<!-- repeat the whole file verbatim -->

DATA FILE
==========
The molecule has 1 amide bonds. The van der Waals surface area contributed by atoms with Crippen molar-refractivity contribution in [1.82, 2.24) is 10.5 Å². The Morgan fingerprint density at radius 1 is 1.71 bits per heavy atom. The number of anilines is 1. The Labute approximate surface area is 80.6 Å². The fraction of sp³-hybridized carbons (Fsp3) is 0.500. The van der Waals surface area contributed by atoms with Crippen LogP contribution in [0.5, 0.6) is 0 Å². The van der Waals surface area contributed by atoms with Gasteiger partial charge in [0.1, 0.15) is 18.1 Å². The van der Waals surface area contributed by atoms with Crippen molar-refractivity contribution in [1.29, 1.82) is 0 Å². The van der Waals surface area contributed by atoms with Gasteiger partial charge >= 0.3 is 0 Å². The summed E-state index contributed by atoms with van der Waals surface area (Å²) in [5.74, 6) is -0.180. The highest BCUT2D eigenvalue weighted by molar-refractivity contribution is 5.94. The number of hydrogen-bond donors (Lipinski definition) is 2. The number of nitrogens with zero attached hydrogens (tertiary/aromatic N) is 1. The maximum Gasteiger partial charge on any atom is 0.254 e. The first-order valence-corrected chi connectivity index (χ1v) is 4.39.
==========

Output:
The molecule has 1 amide bonds. The van der Waals surface area contributed by atoms with Crippen molar-refractivity contribution in [1.82, 2.24) is 10.5 Å². The Morgan fingerprint density at radius 1 is 1.71 bits per heavy atom. The number of anilines is 1. The Labute approximate surface area is 80.6 Å². The fraction of sp³-hybridized carbons (Fsp3) is 0.500. The van der Waals surface area contributed by atoms with Crippen LogP contribution in [0.5, 0.6) is 0 Å². The van der Waals surface area contributed by atoms with Gasteiger partial charge in [0.1, 0.15) is 18.1 Å². The van der Waals surface area contributed by atoms with Crippen molar-refractivity contribution in [1.29, 1.82) is 0 Å². The van der Waals surface area contributed by atoms with Gasteiger partial charge >= 0.3 is 0 Å². The summed E-state index contributed by atoms with van der Waals surface area (Å²) in [5.74, 6) is -0.180. The highest BCUT2D eigenvalue weighted by molar-refractivity contribution is 5.94. The number of hydrogen-bond donors (Lipinski definition) is 2. The number of nitrogens with zero attached hydrogens (tertiary/aromatic N) is 1. The maximum Gasteiger partial charge on any atom is 0.254 e. The first-order valence-corrected chi connectivity index (χ1v) is 4.39.